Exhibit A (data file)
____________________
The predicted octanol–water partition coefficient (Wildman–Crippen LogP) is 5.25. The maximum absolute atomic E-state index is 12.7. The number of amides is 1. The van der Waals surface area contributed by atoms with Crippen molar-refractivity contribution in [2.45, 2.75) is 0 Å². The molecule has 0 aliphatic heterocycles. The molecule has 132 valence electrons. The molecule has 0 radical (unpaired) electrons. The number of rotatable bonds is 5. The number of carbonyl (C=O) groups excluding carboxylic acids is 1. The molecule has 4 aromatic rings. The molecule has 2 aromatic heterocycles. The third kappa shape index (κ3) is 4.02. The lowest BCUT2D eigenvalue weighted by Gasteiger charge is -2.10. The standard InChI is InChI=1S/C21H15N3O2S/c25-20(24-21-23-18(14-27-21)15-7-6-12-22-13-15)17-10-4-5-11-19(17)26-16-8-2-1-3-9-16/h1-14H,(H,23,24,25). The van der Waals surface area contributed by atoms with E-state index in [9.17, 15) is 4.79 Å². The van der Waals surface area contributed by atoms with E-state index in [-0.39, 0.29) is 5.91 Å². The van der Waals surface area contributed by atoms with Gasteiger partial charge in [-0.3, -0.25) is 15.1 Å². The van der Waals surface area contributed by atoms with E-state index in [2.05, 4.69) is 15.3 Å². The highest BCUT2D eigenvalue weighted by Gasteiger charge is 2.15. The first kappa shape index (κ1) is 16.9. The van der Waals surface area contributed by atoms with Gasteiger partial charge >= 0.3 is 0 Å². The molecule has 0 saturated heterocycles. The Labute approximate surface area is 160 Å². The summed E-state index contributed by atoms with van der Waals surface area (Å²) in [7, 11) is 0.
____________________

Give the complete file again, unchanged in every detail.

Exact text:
The predicted octanol–water partition coefficient (Wildman–Crippen LogP) is 5.25. The maximum absolute atomic E-state index is 12.7. The number of amides is 1. The van der Waals surface area contributed by atoms with Crippen molar-refractivity contribution in [2.45, 2.75) is 0 Å². The molecule has 0 aliphatic heterocycles. The molecule has 132 valence electrons. The molecule has 0 radical (unpaired) electrons. The number of rotatable bonds is 5. The number of carbonyl (C=O) groups excluding carboxylic acids is 1. The molecule has 4 aromatic rings. The molecule has 2 aromatic heterocycles. The third kappa shape index (κ3) is 4.02. The lowest BCUT2D eigenvalue weighted by Gasteiger charge is -2.10. The standard InChI is InChI=1S/C21H15N3O2S/c25-20(24-21-23-18(14-27-21)15-7-6-12-22-13-15)17-10-4-5-11-19(17)26-16-8-2-1-3-9-16/h1-14H,(H,23,24,25). The van der Waals surface area contributed by atoms with E-state index in [9.17, 15) is 4.79 Å². The van der Waals surface area contributed by atoms with E-state index in [-0.39, 0.29) is 5.91 Å². The van der Waals surface area contributed by atoms with Gasteiger partial charge in [-0.3, -0.25) is 15.1 Å². The van der Waals surface area contributed by atoms with E-state index in [2.05, 4.69) is 15.3 Å². The highest BCUT2D eigenvalue weighted by Gasteiger charge is 2.15. The first kappa shape index (κ1) is 16.9. The van der Waals surface area contributed by atoms with Gasteiger partial charge >= 0.3 is 0 Å². The molecule has 0 saturated heterocycles. The Labute approximate surface area is 160 Å². The summed E-state index contributed by atoms with van der Waals surface area (Å²) in [7, 11) is 0.